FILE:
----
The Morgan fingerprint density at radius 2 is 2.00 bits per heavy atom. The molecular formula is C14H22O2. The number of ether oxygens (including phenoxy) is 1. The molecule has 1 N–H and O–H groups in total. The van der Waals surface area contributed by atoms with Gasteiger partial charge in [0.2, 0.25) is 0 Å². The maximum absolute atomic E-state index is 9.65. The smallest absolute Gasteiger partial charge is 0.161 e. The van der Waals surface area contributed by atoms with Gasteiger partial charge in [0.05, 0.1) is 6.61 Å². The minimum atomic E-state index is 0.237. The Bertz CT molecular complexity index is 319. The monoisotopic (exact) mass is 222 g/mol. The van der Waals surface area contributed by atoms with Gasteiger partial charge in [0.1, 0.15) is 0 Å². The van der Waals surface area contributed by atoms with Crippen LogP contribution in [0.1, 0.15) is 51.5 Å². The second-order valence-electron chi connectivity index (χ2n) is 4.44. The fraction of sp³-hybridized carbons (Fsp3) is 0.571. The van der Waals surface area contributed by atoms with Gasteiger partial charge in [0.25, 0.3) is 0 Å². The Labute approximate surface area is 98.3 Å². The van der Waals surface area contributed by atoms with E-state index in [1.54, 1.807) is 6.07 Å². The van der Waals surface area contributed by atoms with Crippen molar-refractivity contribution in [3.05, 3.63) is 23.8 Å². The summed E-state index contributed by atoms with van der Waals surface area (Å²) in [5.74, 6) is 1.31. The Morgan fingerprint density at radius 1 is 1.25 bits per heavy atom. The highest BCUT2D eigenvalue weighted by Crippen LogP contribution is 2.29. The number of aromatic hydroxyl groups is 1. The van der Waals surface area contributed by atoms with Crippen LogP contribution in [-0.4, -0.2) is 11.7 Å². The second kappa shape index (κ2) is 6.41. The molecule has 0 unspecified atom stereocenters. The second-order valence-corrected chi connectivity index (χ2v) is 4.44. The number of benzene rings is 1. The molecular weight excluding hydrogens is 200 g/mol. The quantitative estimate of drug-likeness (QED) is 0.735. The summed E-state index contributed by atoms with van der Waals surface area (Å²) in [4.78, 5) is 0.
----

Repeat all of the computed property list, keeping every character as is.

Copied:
The Morgan fingerprint density at radius 2 is 2.00 bits per heavy atom. The molecular formula is C14H22O2. The number of ether oxygens (including phenoxy) is 1. The molecule has 1 N–H and O–H groups in total. The van der Waals surface area contributed by atoms with Gasteiger partial charge in [0.2, 0.25) is 0 Å². The maximum absolute atomic E-state index is 9.65. The smallest absolute Gasteiger partial charge is 0.161 e. The van der Waals surface area contributed by atoms with Gasteiger partial charge in [0.05, 0.1) is 6.61 Å². The minimum atomic E-state index is 0.237. The Bertz CT molecular complexity index is 319. The monoisotopic (exact) mass is 222 g/mol. The van der Waals surface area contributed by atoms with Gasteiger partial charge in [0.1, 0.15) is 0 Å². The van der Waals surface area contributed by atoms with Crippen LogP contribution in [0.1, 0.15) is 51.5 Å². The second-order valence-electron chi connectivity index (χ2n) is 4.44. The fraction of sp³-hybridized carbons (Fsp3) is 0.571. The van der Waals surface area contributed by atoms with Gasteiger partial charge in [0.25, 0.3) is 0 Å². The Labute approximate surface area is 98.3 Å². The van der Waals surface area contributed by atoms with E-state index in [1.54, 1.807) is 6.07 Å². The van der Waals surface area contributed by atoms with Crippen molar-refractivity contribution in [3.05, 3.63) is 23.8 Å². The summed E-state index contributed by atoms with van der Waals surface area (Å²) in [5.74, 6) is 1.31. The Morgan fingerprint density at radius 1 is 1.25 bits per heavy atom. The highest BCUT2D eigenvalue weighted by Crippen LogP contribution is 2.29. The number of aromatic hydroxyl groups is 1. The van der Waals surface area contributed by atoms with Crippen LogP contribution in [-0.4, -0.2) is 11.7 Å². The second kappa shape index (κ2) is 6.41. The molecule has 0 unspecified atom stereocenters. The second-order valence-corrected chi connectivity index (χ2v) is 4.44. The number of benzene rings is 1. The molecular weight excluding hydrogens is 200 g/mol. The quantitative estimate of drug-likeness (QED) is 0.735. The summed E-state index contributed by atoms with van der Waals surface area (Å²) in [4.78, 5) is 0.